De Ontbrekende Schakel, by Picha
De Ontbrekende Schakel (Spetters #1, April 1981)

Picha is one of the most famous Belgian animators in the world, along with Raoul Servais. Contrary to Servais, though, he is not critically acclaimed and mostly known for low-brow sexual animated feature films such as his signature work, 'Tarzoon: La Honte de la Jungle' ('Tarzoon: Shame of the Jungle', 1975). Despite his notoriety he also made more child-friendly animated TV series, such as Zoo Olympics' (1990-1991), 'Zoo Cup' (1992-1993) and 'Les Jules... Chienne de Vie' (1996). He was also a cartoonist in the underground press during the 1960s and 1970s and adapted many of his animated films into comic books.

Picha was born in Brussels in 1942 as Jean-Paul Walravens. He studied at the Saint-Luc's Institute of Fine Arts in Brussels. His first cartoon was published in Pourquoi Pas? when the artist was only 15 years old. From 1960 on he worked as a cartoonist for magazines like God, Nederland en Oranje, Pan, Hara-Kiri, National Lampoon, La Libre Belgique, Vrij Nederland, Spécial and The New York Times. He published several comic book albums, including 'Paranoia' (1970), 'Picha au Club Méditerranée' (1971), 'Chastity' (1973), 'Au Secours' (1973), 'Persona non Grata' (1975) and 'Démocratie Belge' (with Pierre Bartier, 1976).

Persona Non Grata by Picha
From: Persona Non Grata

Near the end of the 1960s, he worked for the Belgian television network RTB for the pop music show 'Vibrato'. In 1972 Picha designed the film poster for Benoît Lamy's documentary 'Cartoon Circus', a Belgian documentary about cartoons and comics,  in which he also appeared alongside Siné, Roland Topor, Cabu, Jean-Marc Reiser, François Cavanna, Professeur Choron, Gal, Georges Wolinski, Willem, Joke and Jules Feiffer. He also designed the film posters for Benoît Lamy's 'Home Sweet Home' (1973) and Thierry Zéno's 'Des Morts' (1979). Picha acted in the live-action short 'Fumeurs de charme' (1985) by Frédéric Sojcher, which also starred the French singers Serge Gainsbourg and Bernard Lavilliers.

Inspired by the success of Ralph Bakshi's X-rated animated feature 'Fritz the Cat' (1972), Picha became an animator in the mid 1970s. His debut film, 'Tarzoon: La Honte de la Jungle' ('Tarzoon: The Shame of the Jungle', 1975) spoofed Tarzan and every jungle stereotype in existence, combined with pornographic jokes. For only four seconds the film also lampoons Hergé's 'Tintin in the Congo', with a scene where Tintin is seen converting little black boys to Christianity, banging one over the head with his crucifix because he isn't paying attention. Still, Picha didn't run in trouble with Hergé but with the estate of 'Tarzan' novelist Edgar Rice Burroughs, who sued him. While the judge ruled in Picha's favour that the picture was obviously satirical in nature Picha still took the precaution of changing the title from 'Tarzan' to 'Tarzoon'. Some U.S. versions felt even this was too dangerous and retitled the picture: 'Jungle Burger'. Johnny Weissmuller Jr., son of the iconic Tarzan actor, took the film more humourously and even voiced Tarzoon in the American dub. 'Tarzoon' became an international cult hit and similar provocative sex comedy animated features, such as the Stone Age parody ' Le Chainon Manquant' ('The Missing Link', 1980) and the futuristic war epic 'Le Big Bang' ('The Big Bang', 1987) followed. Both films were later adapted into comic book stories. 'Le Chainon Manquant' was pre-published as 'De Ontbrekende Schakel' in the Flemish magazine Spetters in 1981. One of the animators on 'Le Chainon Manquant' was Carine de Brab.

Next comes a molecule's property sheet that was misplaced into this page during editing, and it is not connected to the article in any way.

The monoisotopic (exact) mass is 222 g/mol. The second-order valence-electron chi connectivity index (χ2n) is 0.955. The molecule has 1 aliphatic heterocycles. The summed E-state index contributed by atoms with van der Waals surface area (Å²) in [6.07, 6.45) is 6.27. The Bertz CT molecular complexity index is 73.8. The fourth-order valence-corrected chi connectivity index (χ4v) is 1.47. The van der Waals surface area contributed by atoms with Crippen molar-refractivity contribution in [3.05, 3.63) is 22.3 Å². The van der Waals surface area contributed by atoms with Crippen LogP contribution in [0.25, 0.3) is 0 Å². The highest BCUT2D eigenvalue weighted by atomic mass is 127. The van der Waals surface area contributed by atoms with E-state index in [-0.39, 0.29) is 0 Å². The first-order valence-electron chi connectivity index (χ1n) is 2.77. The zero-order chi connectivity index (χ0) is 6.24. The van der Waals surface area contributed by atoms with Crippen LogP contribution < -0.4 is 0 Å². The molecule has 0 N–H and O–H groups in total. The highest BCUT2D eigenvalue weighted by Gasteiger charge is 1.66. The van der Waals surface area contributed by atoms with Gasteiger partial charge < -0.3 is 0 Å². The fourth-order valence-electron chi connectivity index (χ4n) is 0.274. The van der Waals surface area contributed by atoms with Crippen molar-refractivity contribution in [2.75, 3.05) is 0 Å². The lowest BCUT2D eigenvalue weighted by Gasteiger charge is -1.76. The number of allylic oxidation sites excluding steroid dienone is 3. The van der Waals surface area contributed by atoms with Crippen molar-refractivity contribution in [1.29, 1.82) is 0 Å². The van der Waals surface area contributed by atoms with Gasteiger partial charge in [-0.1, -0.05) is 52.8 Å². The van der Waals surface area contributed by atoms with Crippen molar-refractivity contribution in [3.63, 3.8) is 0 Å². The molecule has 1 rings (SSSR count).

Tarzoon by Picha
Tarzoon film poster

Apart from making cartoons aiming at adults, Picha has also made more child-friendly animated series for television, including 'Zoo Olympics' (1990-1991) and 'Zoo Cup' (1992-1993), which respectively spoofed the Olympic Games and the World Cup Association Football with anthropomorphic animals partaking in the events. The idea wasn't entirely new, though. In 1971 the Walt Disney Company already made the live-action film 'Bedknobs and Broomsticks', which had a famous animated segment in which a group of animals play a football match. And in 1980 Steven Lisberger had directed the animated TV film 'Animalympics' (1980) which featured various animals partaking in the Olympic Games. Another children's TV series by Picha, 'Les Jules... Chienne de Vie' (1996) featured the adventures of two unfortunate dogs named Jules and their canine friends.

In 2007, Picha returned to making animated features by directing 'Blanche-Neige, la suite' ('Snow White, the Sequel'), a self-declared "sequel" to Walt Disney's 'Snow White and the Seven Dwarfs', made 70 years earlier. Picha's version, however, featured more sex jokes. Once again, though, this film was hardly the first new animated feature based on 'Snow White' since Disney's iconic 1937 version. Picha couldn't even claim he was the first to make a pornographic parody of it, either. In 1973 David Grant and Marcus Parker-Rhodes made the 11 minute animated short, 'Snow White and the Seven Perverts' (also known under its German title 'Schneeflittchen unter den Sieben Bergen', 1973), which features orgies between Snow White, the Dwarfs and the Prince. This short was also included in Bruno Mattei's live-action film 'Sesso Perverso, Mondo Violento' (also known as 'Perversione del Sesso', 1982).

He was the subject of a documentary, 'Mon oncle d'Amérique est Belge' (2006), directed by Éric Figon and Picha's niece Françoise Walravens. Among the noteworthy people who once worked in Picha's animation studio have been Carine de Brab, Touïs and Nicole Van Goethem, the latter most famous as the winner of the 1987 Academy Award for Best Animated Short, which she received for her film 'A Greek Tragedy'.

Cartoon by Picha

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